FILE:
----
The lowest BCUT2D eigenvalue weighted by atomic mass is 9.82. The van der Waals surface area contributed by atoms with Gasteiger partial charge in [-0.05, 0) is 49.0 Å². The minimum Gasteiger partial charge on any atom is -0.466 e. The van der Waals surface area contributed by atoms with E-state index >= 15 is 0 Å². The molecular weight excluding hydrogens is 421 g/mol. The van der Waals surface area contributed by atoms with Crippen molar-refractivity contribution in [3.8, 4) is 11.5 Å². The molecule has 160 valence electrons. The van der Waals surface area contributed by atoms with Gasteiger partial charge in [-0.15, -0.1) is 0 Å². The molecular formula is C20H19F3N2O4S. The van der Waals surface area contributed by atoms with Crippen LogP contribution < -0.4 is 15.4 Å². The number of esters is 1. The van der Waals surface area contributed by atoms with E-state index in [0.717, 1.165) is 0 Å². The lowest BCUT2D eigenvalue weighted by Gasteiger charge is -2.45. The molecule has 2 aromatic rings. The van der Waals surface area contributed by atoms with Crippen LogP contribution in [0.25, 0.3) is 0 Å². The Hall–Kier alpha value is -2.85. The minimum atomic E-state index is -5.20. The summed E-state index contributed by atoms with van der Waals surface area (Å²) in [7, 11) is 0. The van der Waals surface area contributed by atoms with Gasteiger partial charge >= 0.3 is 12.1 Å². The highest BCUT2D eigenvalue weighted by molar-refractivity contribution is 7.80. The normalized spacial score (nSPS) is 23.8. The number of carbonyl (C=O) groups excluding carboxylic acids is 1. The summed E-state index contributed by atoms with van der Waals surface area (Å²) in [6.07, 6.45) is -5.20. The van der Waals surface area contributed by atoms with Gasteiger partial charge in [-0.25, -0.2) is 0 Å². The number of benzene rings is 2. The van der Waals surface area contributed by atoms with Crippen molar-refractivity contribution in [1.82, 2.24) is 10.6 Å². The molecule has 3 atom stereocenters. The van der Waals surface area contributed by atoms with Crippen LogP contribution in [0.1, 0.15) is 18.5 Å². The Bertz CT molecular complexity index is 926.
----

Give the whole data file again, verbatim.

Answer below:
The lowest BCUT2D eigenvalue weighted by atomic mass is 9.82. The van der Waals surface area contributed by atoms with Gasteiger partial charge in [-0.05, 0) is 49.0 Å². The minimum Gasteiger partial charge on any atom is -0.466 e. The van der Waals surface area contributed by atoms with E-state index >= 15 is 0 Å². The molecular weight excluding hydrogens is 421 g/mol. The van der Waals surface area contributed by atoms with Crippen molar-refractivity contribution in [3.8, 4) is 11.5 Å². The molecule has 160 valence electrons. The van der Waals surface area contributed by atoms with Gasteiger partial charge in [-0.15, -0.1) is 0 Å². The molecular formula is C20H19F3N2O4S. The van der Waals surface area contributed by atoms with Crippen LogP contribution < -0.4 is 15.4 Å². The number of esters is 1. The van der Waals surface area contributed by atoms with E-state index in [0.717, 1.165) is 0 Å². The lowest BCUT2D eigenvalue weighted by Gasteiger charge is -2.45. The molecule has 2 aromatic rings. The van der Waals surface area contributed by atoms with Crippen LogP contribution in [0.25, 0.3) is 0 Å². The Hall–Kier alpha value is -2.85. The minimum atomic E-state index is -5.20. The summed E-state index contributed by atoms with van der Waals surface area (Å²) in [7, 11) is 0. The van der Waals surface area contributed by atoms with Gasteiger partial charge >= 0.3 is 12.1 Å². The highest BCUT2D eigenvalue weighted by molar-refractivity contribution is 7.80. The normalized spacial score (nSPS) is 23.8. The number of carbonyl (C=O) groups excluding carboxylic acids is 1. The summed E-state index contributed by atoms with van der Waals surface area (Å²) in [6.07, 6.45) is -5.20. The van der Waals surface area contributed by atoms with Gasteiger partial charge in [-0.25, -0.2) is 0 Å². The number of benzene rings is 2. The van der Waals surface area contributed by atoms with Crippen molar-refractivity contribution in [1.82, 2.24) is 10.6 Å². The molecule has 3 atom stereocenters. The van der Waals surface area contributed by atoms with Crippen LogP contribution in [0.1, 0.15) is 18.5 Å². The Bertz CT molecular complexity index is 926.